Donald Trump has revealed that his landmark summit with Kim Jong Un could take place in the demilitarised zone straddling the Korean border.
Having touted the idea on Twitter on Monday morning, the US President told reporters at the White House that he liked the idea because of the potential for a "great celebration" to be had "if things work out".
Mr Kim became the first North Korean leader to step over the military demarcation line that divides the peninsula since the end of the Korean War in 1953 when he met South Korean Moon Jae-in last week, and Mr Trump is keen to head to the DMZ himself.
"There's something that I like about it because you're there, you're actually there, where, if things work out, there's a great celebration to be had on the site, not in a third-party country," he said.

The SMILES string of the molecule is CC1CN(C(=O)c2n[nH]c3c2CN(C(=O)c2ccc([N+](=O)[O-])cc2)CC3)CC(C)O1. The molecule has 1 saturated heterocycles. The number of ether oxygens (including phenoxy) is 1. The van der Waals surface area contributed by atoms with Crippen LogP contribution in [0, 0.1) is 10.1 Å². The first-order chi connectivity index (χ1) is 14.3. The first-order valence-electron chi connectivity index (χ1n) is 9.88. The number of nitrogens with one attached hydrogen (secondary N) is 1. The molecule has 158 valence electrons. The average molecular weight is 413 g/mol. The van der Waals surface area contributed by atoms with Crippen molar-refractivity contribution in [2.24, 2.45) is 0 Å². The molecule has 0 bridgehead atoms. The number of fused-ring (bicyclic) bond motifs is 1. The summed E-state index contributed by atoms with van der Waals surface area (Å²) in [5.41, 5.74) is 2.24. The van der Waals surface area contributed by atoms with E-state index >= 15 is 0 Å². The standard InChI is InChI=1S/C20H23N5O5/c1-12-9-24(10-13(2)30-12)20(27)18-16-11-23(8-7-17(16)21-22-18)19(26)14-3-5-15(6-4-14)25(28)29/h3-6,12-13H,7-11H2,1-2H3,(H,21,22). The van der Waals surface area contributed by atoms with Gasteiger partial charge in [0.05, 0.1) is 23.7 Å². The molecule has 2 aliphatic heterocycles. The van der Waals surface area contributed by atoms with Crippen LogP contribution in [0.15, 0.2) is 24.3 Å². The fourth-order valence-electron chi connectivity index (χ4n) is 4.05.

"It has the chance to be a big event."
Mr Trump added that Singapore was also being considered, but said he was confident the historic meeting would be a "great success" no matter where it took place.
He tried to make a visit to the DMZ during his tour of Asia in November, but was thwarted by fog.
Last week, Mr Trump told Fox News he was weighing up "three or four dates" and "five locations" for the meeting with his North Korean counterpart.
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